shows average peak voltages (maximum sensor amplitude) at the second- and fourth-order interaction terms for each cue type (column 2) and for the figure only condition (column 3) at the same sensor locations. The ratio of amplitudes in these conditions is shown on the right. Signal-to-noise ratios are low for both difference terms across conditions and are near 1 except for the 4thorder difference of the orientation-defined form, which appears to have some residual signal. Signal-to-noise ratios for the sum terms, however, are considerably larger for all conditions (>4.5) except for the second-order sum of the temporally defined form. In light of these ratios, we restrict our analysis of the figure/ground interaction to the sum terms, separately considering the second- and fourth-order sum terms.
Table 1 Summary of interaction term signal-to-noise ratios. Peak amplitudes (maximum sensor in group average) are shown in the second column for each cue type and the figure only condition in the third column. The ratio of these responses is shown in the fourth (more ...)
Distribution of region and interaction terms in sensor and source space
We previously found (Appelbaum et al., 2006
) that the response topography and source distribution of figurerelated activity differed from that of background-related activity. Here we compare these profiles to those of the most prominent region interaction terms (1f1
). shows the average response distributions for the second harmonics of the figure and background regions, and the second- and fourth-order sum terms for the phase-, orientation-, and temporally-defined forms. The figure is organized with response components as rows and stimulus types as columns. Within a subpanel, the spline interpolated scalp topography is shown at the upper left, and several views of the average CCDs are shown on the right. The topographic maps have units of microvolts (2V) and the current density distributions have units of pA/mm2
. The maximum voltage in each panel is shown below the corresponding spline topographic map and the maximum current density is shown above and to the right of the corresponding cortical maps. Color bars for each data type are shown below and the CCD averages are thresholded to gray at one-third of the maximum current density within each panel.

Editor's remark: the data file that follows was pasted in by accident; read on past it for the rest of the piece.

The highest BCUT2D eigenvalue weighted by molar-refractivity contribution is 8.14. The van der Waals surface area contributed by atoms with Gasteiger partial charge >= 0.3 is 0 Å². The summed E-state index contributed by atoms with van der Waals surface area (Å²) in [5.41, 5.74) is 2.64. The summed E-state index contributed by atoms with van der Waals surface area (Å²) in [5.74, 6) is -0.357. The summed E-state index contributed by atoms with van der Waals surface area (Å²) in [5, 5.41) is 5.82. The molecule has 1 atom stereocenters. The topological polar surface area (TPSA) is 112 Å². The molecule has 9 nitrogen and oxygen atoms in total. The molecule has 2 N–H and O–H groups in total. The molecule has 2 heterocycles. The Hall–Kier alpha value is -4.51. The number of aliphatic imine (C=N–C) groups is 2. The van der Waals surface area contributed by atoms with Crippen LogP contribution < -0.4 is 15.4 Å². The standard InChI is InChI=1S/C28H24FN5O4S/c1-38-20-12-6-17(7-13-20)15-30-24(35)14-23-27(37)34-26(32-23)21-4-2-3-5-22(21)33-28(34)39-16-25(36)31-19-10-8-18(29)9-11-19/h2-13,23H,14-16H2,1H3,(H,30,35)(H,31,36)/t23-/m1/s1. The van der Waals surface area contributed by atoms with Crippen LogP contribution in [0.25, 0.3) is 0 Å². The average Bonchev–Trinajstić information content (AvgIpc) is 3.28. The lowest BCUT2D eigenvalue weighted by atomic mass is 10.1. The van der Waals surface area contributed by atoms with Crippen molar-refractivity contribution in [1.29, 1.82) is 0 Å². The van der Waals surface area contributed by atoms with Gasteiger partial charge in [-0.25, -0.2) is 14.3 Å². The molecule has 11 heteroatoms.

As we reported previously, the second-harmonic source distribution of the figure-region extends laterally across the occipital cortex (top row). This bilateral pattern activity is consistent across the three cue types and reflects a specialized network for the processing of the figure region. Background responses (second row) are also consistent across cue types but show a strikingly different distribution than figure responses. Activity at the second harmonic of the background tag is maximal at the occipital pole, extends dorsally rather than laterally, and also shows considerable activity on the medial aspect of the occipital cortex consistent with responses arising from the peripheral visual field (for details and additional controls, see Appelbaum et al., 2006
Figure/background region interaction at 6.6 Hz (1f1 + 1f2; third row) is substantial for both the phase-and orientation-defined conditions but is absent for the temporally defined stimulus. When present, this term shows two maxima: one at the occipital pole and another that lies dorsal and anterior to the maximum of the figure- region second harmonic. The secondary maximum is present in both phase- and orientation-defined form conditions but is less apparent in the false-color maps due to the greater magnitude of this response at the occipital pole in the orientation-defined form condition. The secondary maximum occurred at average Talairach coordinates of -39.5, -76.9, 16 on the left and 37, -76.9, 12.7 on the right. lists the Talairach coordinates of this ROI, as well as that of hMT+, LOC, and V3A.